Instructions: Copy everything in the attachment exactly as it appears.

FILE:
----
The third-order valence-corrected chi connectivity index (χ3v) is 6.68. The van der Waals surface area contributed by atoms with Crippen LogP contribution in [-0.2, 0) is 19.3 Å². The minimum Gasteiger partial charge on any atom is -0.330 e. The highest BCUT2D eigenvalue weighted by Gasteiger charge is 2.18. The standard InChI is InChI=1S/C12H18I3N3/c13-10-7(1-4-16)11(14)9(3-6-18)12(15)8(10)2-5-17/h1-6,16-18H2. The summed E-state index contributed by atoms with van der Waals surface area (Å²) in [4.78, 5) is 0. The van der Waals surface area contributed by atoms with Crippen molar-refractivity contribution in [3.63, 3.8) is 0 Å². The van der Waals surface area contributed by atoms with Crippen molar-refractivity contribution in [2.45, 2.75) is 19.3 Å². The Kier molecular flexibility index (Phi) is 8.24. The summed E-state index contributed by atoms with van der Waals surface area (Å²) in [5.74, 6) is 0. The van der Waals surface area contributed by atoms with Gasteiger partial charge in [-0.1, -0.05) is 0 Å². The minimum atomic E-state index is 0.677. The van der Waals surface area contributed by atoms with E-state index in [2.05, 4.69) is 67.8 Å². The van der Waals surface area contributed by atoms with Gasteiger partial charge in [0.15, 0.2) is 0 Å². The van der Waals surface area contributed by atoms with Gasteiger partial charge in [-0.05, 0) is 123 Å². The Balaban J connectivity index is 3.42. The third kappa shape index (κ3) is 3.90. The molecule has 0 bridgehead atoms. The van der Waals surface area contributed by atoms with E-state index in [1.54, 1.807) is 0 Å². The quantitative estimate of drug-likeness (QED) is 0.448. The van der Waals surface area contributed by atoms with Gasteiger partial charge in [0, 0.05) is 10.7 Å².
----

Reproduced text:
The third-order valence-corrected chi connectivity index (χ3v) is 6.68. The van der Waals surface area contributed by atoms with Crippen LogP contribution in [-0.2, 0) is 19.3 Å². The minimum Gasteiger partial charge on any atom is -0.330 e. The highest BCUT2D eigenvalue weighted by Gasteiger charge is 2.18. The standard InChI is InChI=1S/C12H18I3N3/c13-10-7(1-4-16)11(14)9(3-6-18)12(15)8(10)2-5-17/h1-6,16-18H2. The summed E-state index contributed by atoms with van der Waals surface area (Å²) in [4.78, 5) is 0. The van der Waals surface area contributed by atoms with Crippen molar-refractivity contribution in [3.63, 3.8) is 0 Å². The van der Waals surface area contributed by atoms with Crippen molar-refractivity contribution in [2.45, 2.75) is 19.3 Å². The Kier molecular flexibility index (Phi) is 8.24. The summed E-state index contributed by atoms with van der Waals surface area (Å²) in [5.74, 6) is 0. The van der Waals surface area contributed by atoms with Gasteiger partial charge in [-0.1, -0.05) is 0 Å². The minimum atomic E-state index is 0.677. The van der Waals surface area contributed by atoms with E-state index in [2.05, 4.69) is 67.8 Å². The van der Waals surface area contributed by atoms with Gasteiger partial charge in [0.15, 0.2) is 0 Å². The van der Waals surface area contributed by atoms with Gasteiger partial charge in [-0.05, 0) is 123 Å². The Balaban J connectivity index is 3.42. The third kappa shape index (κ3) is 3.90. The molecule has 0 bridgehead atoms. The van der Waals surface area contributed by atoms with E-state index in [1.54, 1.807) is 0 Å². The quantitative estimate of drug-likeness (QED) is 0.448. The van der Waals surface area contributed by atoms with Gasteiger partial charge in [0, 0.05) is 10.7 Å².